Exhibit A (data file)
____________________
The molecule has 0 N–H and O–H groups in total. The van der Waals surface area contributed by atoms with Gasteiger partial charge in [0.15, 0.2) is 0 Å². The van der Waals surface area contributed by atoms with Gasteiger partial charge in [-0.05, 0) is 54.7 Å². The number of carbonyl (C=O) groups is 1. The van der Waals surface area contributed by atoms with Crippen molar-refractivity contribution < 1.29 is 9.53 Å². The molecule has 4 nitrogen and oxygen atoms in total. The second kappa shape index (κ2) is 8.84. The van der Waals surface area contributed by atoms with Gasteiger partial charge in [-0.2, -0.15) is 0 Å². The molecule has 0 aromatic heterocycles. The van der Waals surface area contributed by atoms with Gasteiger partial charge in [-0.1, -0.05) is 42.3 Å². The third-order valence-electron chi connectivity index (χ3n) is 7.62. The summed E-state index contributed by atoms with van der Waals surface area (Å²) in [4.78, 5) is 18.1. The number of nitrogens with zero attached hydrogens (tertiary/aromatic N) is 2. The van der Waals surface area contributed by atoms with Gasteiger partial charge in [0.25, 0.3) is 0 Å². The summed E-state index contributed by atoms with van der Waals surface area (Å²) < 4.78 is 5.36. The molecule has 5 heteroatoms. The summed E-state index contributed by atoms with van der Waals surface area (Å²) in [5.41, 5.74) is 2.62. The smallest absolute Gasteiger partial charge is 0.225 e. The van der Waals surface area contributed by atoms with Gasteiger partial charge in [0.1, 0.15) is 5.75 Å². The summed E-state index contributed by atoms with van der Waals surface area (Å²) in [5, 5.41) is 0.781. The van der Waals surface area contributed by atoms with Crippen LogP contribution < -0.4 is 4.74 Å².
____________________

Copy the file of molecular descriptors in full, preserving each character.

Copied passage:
The molecule has 0 N–H and O–H groups in total. The van der Waals surface area contributed by atoms with Gasteiger partial charge in [0.15, 0.2) is 0 Å². The van der Waals surface area contributed by atoms with Gasteiger partial charge in [-0.05, 0) is 54.7 Å². The number of carbonyl (C=O) groups is 1. The van der Waals surface area contributed by atoms with Crippen molar-refractivity contribution < 1.29 is 9.53 Å². The molecule has 4 nitrogen and oxygen atoms in total. The second kappa shape index (κ2) is 8.84. The van der Waals surface area contributed by atoms with Gasteiger partial charge in [-0.2, -0.15) is 0 Å². The molecule has 0 aromatic heterocycles. The van der Waals surface area contributed by atoms with Gasteiger partial charge in [-0.1, -0.05) is 42.3 Å². The third-order valence-electron chi connectivity index (χ3n) is 7.62. The summed E-state index contributed by atoms with van der Waals surface area (Å²) in [4.78, 5) is 18.1. The number of nitrogens with zero attached hydrogens (tertiary/aromatic N) is 2. The van der Waals surface area contributed by atoms with Gasteiger partial charge in [0.25, 0.3) is 0 Å². The summed E-state index contributed by atoms with van der Waals surface area (Å²) < 4.78 is 5.36. The molecule has 5 heteroatoms. The summed E-state index contributed by atoms with van der Waals surface area (Å²) in [5.41, 5.74) is 2.62. The smallest absolute Gasteiger partial charge is 0.225 e. The van der Waals surface area contributed by atoms with Gasteiger partial charge in [0.1, 0.15) is 5.75 Å². The summed E-state index contributed by atoms with van der Waals surface area (Å²) in [5, 5.41) is 0.781. The van der Waals surface area contributed by atoms with Crippen LogP contribution < -0.4 is 4.74 Å².